This morning Ella's socks would not cooperate with her. Those darn socks caused her to get flustered on the drive to school and when the twins hopped out Ella did not follow. Tears welled up in those dreamy green eyes and she whimpered,
"I am not going to school today, I want to stay with you."
It took about 10 minutes of coaxing and begging and bribing, right there in the car line, to convince her to walk to class and to tell you the truth, my heart was breaking. It's hard for me to "force" a crying child to do something they don't want to. But I know Ella and I know she loves school and I know she would do the same thing the next day if I gave in, so I didn't, despite the lump in my throat.
Ella is 6! And a few months ago as her birthday was approaching I clipped this article and saved it. Because I definitely know what six looks like, and I love my six and her stubborn socks.
(Of course I deleted the sentences I didn't like, like I always do)
We know what Six Looks Like by Jennifer Rowe Walters
We know what six looks like. We know what it smells like. How it can go from the fresh scent of shampoo and soap to the musky aroma of "dirty child" in what seems like minutes. How it resists getting in the bathtub... and then resists getting out half an hour later. How sweet its hair and skin and clean jammies smell when it sits on your lap and asks you to read it a bedtime story.
We know what six looks like. We know what it sounds like. How it cries and whines. How it sings and laughs. How clever it is and how much more clever it grows every day. How it sounds out words on signs as we drive past in the car and how happy it is when it gets them right. How kind it sounds when it soothes its sister when she falls down and hurts herself. We know how lovely the words "Mommy" and "Daddy" and "I Love You" sound in its six-year-old voice.
We know what six looks like. We know how it tastes. How picky it is. How it thinks chicken nuggets or macaroni and cheese are gourmet foods. How much it loves candy and cookies. How it tolerates broccoli and carrots. How it thinks French fries are a vegetable. How it thinks chocolate milk was created by God himself. How it thinks pizza is its own food group. We know that six is happy when it finds "I love you!" written on a napkin in its lunch box at school.
We know what six looks like. We know how it feels. How big it's getting. How fast it outgrows its clothes and how it's no longer a baby, but not quite yet a big kid. We know the weight of six in our arms. How we can barely carry it anymore, but try anyway because we can't quite bring ourselves to accept the truth. We know how easily six gets its feelings hurt if someone says just the wrong thing or if this friend or that one doesn't want to play with it or it gets in trouble at school. We know the velvety softness of six's skin. We know the still-silkiness of its hair.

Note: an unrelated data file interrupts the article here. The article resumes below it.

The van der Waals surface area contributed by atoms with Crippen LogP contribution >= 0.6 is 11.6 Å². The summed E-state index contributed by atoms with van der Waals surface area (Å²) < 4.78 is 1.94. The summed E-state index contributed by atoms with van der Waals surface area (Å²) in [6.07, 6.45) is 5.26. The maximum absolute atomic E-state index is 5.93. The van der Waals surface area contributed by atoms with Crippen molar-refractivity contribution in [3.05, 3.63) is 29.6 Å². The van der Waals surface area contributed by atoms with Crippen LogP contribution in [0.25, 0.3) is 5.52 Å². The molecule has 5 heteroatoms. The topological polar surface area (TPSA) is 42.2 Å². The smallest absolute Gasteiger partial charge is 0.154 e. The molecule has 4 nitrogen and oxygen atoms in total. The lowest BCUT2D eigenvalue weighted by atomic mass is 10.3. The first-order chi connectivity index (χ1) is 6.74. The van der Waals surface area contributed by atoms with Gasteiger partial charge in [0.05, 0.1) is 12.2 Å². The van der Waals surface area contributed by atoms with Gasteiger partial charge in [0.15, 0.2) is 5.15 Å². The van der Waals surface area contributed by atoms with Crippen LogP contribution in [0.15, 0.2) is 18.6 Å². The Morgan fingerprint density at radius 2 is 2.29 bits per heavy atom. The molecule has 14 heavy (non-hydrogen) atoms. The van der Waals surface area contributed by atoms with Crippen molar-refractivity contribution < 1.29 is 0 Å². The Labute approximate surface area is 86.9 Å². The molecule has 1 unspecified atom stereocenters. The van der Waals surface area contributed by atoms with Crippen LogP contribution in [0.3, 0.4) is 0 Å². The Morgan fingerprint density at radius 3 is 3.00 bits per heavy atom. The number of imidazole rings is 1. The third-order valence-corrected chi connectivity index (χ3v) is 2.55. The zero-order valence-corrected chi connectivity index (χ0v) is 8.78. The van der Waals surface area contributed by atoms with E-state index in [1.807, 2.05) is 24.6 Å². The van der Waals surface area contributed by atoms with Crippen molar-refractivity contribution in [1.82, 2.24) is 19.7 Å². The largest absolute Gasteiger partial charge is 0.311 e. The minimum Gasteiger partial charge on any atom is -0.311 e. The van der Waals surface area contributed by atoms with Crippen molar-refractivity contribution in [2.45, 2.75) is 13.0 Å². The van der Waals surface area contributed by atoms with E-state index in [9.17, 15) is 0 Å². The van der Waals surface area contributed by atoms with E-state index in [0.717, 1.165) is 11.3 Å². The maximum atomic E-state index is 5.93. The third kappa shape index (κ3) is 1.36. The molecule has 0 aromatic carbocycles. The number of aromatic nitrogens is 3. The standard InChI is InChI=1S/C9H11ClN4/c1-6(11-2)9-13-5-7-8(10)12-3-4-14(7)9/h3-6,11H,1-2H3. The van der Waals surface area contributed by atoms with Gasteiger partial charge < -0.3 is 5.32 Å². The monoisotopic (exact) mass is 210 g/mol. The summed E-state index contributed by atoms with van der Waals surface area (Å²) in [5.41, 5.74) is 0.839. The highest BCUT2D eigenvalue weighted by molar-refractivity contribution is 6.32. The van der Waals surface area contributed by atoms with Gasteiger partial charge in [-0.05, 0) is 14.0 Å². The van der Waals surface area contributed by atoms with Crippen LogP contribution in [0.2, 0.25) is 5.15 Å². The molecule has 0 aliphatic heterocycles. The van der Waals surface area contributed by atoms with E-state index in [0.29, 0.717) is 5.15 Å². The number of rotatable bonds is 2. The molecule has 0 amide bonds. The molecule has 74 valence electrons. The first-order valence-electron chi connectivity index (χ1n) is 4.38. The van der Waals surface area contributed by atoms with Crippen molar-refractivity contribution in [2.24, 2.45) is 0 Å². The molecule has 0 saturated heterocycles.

Yes, we know what six looks like. We know six's gap-toothed smile and its gangly arms and legs. We see how it jumps and dances. How it twirls and runs. We know how funny six is. How absolutely charming it can be. We know six's terrible jokes. We know its crooked "S" and its backwards "3." We see how it teeters on the cusp of the world of books and all the joys of reading, but how it's not quite ready to fall in yet. We watch it take two steps towards independence and one step back towards us every day. We know how sturdy and strong six is... and yet how frail and fragile.
We know what six looks like. How beautiful it is. How precious. How brightly it shines with promise. How much it looks towards the future... toward 7,8,9... How much it looks like forever.
We know what six looks like and we know we couldn't bear life without it.
Yes, we know what six looks like. And we know that, to us-- six is the whole world.
Here is Ella on her birthday. Like I almost always do we kept it simple. Scott had gotten free tickets to Big Surf so we left Cali with a sitter and took the others for a birthday celebration. Ella does not like big slides so for a long stretch of about two hours her and I swam together in the shallow pool. I got so lost in playing with her that I noticed another mother laughing when she heard me show Ella the way my "mermaid hair" swished in the water. Ella has the best imagination and we were everything that night from mermaids to sharks to pirates, just her and I.
Without a doubt my Six is certainly--the whole world.